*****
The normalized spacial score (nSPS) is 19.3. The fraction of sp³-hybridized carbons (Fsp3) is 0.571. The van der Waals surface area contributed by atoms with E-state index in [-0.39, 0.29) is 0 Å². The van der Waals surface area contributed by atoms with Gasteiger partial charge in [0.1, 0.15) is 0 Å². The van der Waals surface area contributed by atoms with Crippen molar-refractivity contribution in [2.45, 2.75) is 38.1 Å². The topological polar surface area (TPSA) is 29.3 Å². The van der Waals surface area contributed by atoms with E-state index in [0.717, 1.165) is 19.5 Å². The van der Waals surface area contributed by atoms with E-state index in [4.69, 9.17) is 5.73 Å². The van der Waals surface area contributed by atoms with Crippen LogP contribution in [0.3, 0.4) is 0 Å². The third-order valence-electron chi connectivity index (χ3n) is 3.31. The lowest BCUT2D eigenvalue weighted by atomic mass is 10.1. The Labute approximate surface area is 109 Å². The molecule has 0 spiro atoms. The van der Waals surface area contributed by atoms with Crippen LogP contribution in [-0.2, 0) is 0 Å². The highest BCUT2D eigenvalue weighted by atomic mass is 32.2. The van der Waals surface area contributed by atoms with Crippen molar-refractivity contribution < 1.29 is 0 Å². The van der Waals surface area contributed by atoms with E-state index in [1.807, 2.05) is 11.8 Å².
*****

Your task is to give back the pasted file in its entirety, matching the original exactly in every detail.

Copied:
The normalized spacial score (nSPS) is 19.3. The fraction of sp³-hybridized carbons (Fsp3) is 0.571. The van der Waals surface area contributed by atoms with E-state index in [-0.39, 0.29) is 0 Å². The van der Waals surface area contributed by atoms with Gasteiger partial charge in [0.1, 0.15) is 0 Å². The van der Waals surface area contributed by atoms with Crippen molar-refractivity contribution in [2.45, 2.75) is 38.1 Å². The topological polar surface area (TPSA) is 29.3 Å². The van der Waals surface area contributed by atoms with E-state index in [0.717, 1.165) is 19.5 Å². The van der Waals surface area contributed by atoms with E-state index in [4.69, 9.17) is 5.73 Å². The van der Waals surface area contributed by atoms with Crippen LogP contribution in [0.3, 0.4) is 0 Å². The third-order valence-electron chi connectivity index (χ3n) is 3.31. The lowest BCUT2D eigenvalue weighted by atomic mass is 10.1. The Labute approximate surface area is 109 Å². The molecule has 0 spiro atoms. The van der Waals surface area contributed by atoms with Crippen LogP contribution in [-0.2, 0) is 0 Å². The highest BCUT2D eigenvalue weighted by atomic mass is 32.2. The van der Waals surface area contributed by atoms with Crippen molar-refractivity contribution < 1.29 is 0 Å². The van der Waals surface area contributed by atoms with E-state index in [1.807, 2.05) is 11.8 Å².